The second wave can claim enormous influence on culture. Think of the rise of feminist artists, authors and musicians. Nor do younger feminists have a lock on sex. The first wave had Victoria Woodhull and ideas of “free love” in the 1800s, and the second wave brought the sexual revolution and “pro-sex” feminists, such as Betty Dodson.
          Cathryn Bailey writes:
It should be emphasized again that second wave feminism is regarded as a definable phenomenon, as embodying a more or less coherent set of values and ideas which can be recognized and then transcended. Yet even a cursory look at the literature of the feminism of the 1970s and 1980s undermines this assumption. Introductory feminist texts, for example, have long struggled to gather coherently the myriad theoretical perspectives from which feminists have approached problems. Such perspectives have been described, for instance, as Radical Feminism, Liberal Feminism, Marxist Feminism, Womanism, Lesbian Feminism, and so on. The fact that there is no one feminism has been apparent for some time.
          Wikipedia says the third wave encompasses virtually every leftish political theory since the 1980s. If so, someone needs to pass out cheat sheets because I guarantee not everyone who identifies with the third wave can rattle off the definition of post-structuralism or queer theory, for example. 
          Nevertheless, some third-wavers do suggest that feminism = fighting all oppressions, as I mentioned in this post. See also the Third Wave Foundation and the link above for Rebecca Walker. No feminist could argue against her organization's first project,  registering poor people of color to vote. But ... what if the newly registered people vote against gay rights, for example? In my state, there's some concern that a higher black turnout in this election might mean we get stuck with a constitutional amendment barring same-sex unions. The world is frustrating in its complexity. Not everyone sees the same oppressions or the same solutions.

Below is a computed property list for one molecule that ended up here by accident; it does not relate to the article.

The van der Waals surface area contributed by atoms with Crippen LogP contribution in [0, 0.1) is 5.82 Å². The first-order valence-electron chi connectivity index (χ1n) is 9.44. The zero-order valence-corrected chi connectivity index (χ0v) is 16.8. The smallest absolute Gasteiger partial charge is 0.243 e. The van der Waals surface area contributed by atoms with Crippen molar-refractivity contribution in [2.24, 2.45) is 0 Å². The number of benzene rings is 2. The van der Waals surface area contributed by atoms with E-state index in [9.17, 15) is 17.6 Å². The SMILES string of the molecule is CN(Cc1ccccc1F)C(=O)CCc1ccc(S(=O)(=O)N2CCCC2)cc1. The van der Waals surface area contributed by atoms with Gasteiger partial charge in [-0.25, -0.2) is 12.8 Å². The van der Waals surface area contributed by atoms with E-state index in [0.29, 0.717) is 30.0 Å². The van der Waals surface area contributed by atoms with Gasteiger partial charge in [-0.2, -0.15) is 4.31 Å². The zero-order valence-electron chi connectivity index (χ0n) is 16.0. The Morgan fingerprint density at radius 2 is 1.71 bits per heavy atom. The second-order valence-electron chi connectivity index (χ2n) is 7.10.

Many have described the second and third waves as a mother-daughter split. Does that mean that every generation gets its own wave? Or, that there will be no conflict between third-wave mothers and their daughters? 
An ethical negotiation of the relationship between generations requires us to recognize and resist the vicious circle of contempt.
          That quote comes from Madelyn Detloff, who also notes that, in academics, “one’s work must be ‘original,’ meaning that it must present the appearance of newness, which is often achieved by attacking the old.” This goes beyond universities. People must claim new ideas, if not new identities, to attract members and money to their organizations, sell books or attract the media. Thus, women who want to make their mark may feel the need to set themselves apart from the women who went before, and older women may welcome younger voices who can make their enterprises look hip, new and attractive.
         There has been discussion here and elsewhere about a fourth wave. There's even a blog by that name. I think I'd rather work issue by issue, cobbling together whatever coalition I can. "Feminist" is enough of a label for me.